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The side effects of the singles vaccine Zostavax allegedly caused a Kentucky woman to develop painful and permanent nerve damage, known as peripheral neuropathy, according to a recently filed product liability lawsuit.
The complaint (PDF) was filed by Rita Bishop on March 21, in the U.S. District Court for the Eastern District of Pennsylvania, indicating that Merck & Co. sold a dangerous vaccine for prevention of shingles, and failed to adequately warn about the potential Zostavax risks.
Bishop indicates that she was inoculated with the shingles vaccine Zostavax in October 2012, which has been commonly given to older adults over the past decade as a preventative measure. However, shortly after the injection, she developed peripheral neuropathy and chronic inflammatory demyelinating polyneuritis.
Zostavax was introduced in May 2006, as a single dose vaccine for prevention of shingles among individuals over the age of 50. It is a more potent version of the Merck chickenpox vaccine, Varivax, which contains the live varicella zoster virus. However, an alarming number of problems have been reported, where users experienced longer and more painful shingles outbreaks and other infections, which were allegedly caused by use of an “under-attenuated” version of the virus that was not sufficiently weakened to avoid reactivating the dormant virus in some users.
The lawsuit argues that Bishop and other individuals who received the vaccine eere not adequately warned about the potential health risks. The complaint indicates that Merck knew about the risks from data obtained during clinical trials before it was approved by the FDA.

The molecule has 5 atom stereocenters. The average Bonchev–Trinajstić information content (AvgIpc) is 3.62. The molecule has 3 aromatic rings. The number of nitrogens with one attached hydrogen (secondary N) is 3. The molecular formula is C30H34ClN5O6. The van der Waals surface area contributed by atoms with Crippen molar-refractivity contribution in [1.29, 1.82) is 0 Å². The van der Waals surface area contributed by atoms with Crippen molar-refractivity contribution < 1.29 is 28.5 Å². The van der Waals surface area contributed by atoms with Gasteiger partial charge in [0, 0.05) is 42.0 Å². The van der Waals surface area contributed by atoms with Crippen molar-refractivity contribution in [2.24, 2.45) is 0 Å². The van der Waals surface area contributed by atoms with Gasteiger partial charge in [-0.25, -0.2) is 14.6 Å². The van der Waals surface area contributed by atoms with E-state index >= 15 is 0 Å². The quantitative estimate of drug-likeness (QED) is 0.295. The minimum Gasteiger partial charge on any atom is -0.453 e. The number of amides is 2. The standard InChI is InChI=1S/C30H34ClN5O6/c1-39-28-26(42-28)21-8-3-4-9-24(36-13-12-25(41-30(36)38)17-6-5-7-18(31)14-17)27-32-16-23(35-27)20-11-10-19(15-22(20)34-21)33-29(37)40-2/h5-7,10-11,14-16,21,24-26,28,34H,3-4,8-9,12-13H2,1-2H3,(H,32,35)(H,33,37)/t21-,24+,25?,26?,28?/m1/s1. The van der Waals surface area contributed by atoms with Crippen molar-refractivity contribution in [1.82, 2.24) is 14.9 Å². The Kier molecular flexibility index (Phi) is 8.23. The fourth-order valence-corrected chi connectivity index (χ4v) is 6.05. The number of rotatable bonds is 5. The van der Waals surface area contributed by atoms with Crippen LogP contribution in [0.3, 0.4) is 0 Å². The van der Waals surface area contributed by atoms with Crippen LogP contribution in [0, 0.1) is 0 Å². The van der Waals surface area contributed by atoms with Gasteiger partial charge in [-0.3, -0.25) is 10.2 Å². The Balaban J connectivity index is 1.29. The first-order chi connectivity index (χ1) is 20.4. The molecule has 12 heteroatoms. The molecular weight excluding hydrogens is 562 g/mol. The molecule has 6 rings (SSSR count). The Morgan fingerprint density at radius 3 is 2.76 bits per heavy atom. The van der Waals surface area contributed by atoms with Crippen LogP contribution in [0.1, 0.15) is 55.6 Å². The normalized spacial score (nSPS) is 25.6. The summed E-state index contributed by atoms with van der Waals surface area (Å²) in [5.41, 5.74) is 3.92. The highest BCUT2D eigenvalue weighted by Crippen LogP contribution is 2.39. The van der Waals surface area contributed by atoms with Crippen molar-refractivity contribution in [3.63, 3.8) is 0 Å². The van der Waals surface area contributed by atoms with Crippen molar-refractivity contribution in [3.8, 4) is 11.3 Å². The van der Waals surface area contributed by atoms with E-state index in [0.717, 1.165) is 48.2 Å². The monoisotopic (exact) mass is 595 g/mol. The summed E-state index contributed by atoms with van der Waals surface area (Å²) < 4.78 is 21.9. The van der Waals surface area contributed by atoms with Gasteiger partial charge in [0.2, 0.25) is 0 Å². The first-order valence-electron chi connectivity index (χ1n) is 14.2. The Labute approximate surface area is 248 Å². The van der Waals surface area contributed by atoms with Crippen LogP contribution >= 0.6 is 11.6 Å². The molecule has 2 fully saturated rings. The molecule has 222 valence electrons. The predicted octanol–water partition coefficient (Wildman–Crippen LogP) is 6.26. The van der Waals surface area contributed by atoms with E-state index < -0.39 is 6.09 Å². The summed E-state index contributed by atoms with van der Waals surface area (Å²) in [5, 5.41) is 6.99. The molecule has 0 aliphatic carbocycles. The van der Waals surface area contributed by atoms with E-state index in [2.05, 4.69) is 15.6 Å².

“The patient information sheet, as well as the label and prescribing information for Zostavax at all times relevant hereto, did not adequately, if at all, address the risk of viral infection,” Bishop’s lawsuit states. “All that was addressed is the concern that a rash and itching might develop at the injection site. This is despite the fact that shingles was a noted occurrence during clinical trials of the vaccine.”
Given common questions of fact and law raised in Zostavax shingles vaccine lawsuits filed throughout the federal court system, the litigation has been centralized before U.S. District Judge Harvey Bartle III in the Eastern District of Pennsylvania, for coordinated discovery and pretrial proceedings as part of a federal MDL, or multi-district litigation.
As lawyers continue to investigate and file additional claims on behalf of people who have experienced problems from Zostavax, the size of the litigation is expected to continue to grow over the coming months and years.
While all cases filed throughout the federal court system are currently centralized before Judge Bartle, if Merck fails to reach Zostavax settlements or another resolution for the claims following bellwether trials, each individual lawsuit may eventually be remanded back to different U.S. District courts nationwide for separate trial dates in the future.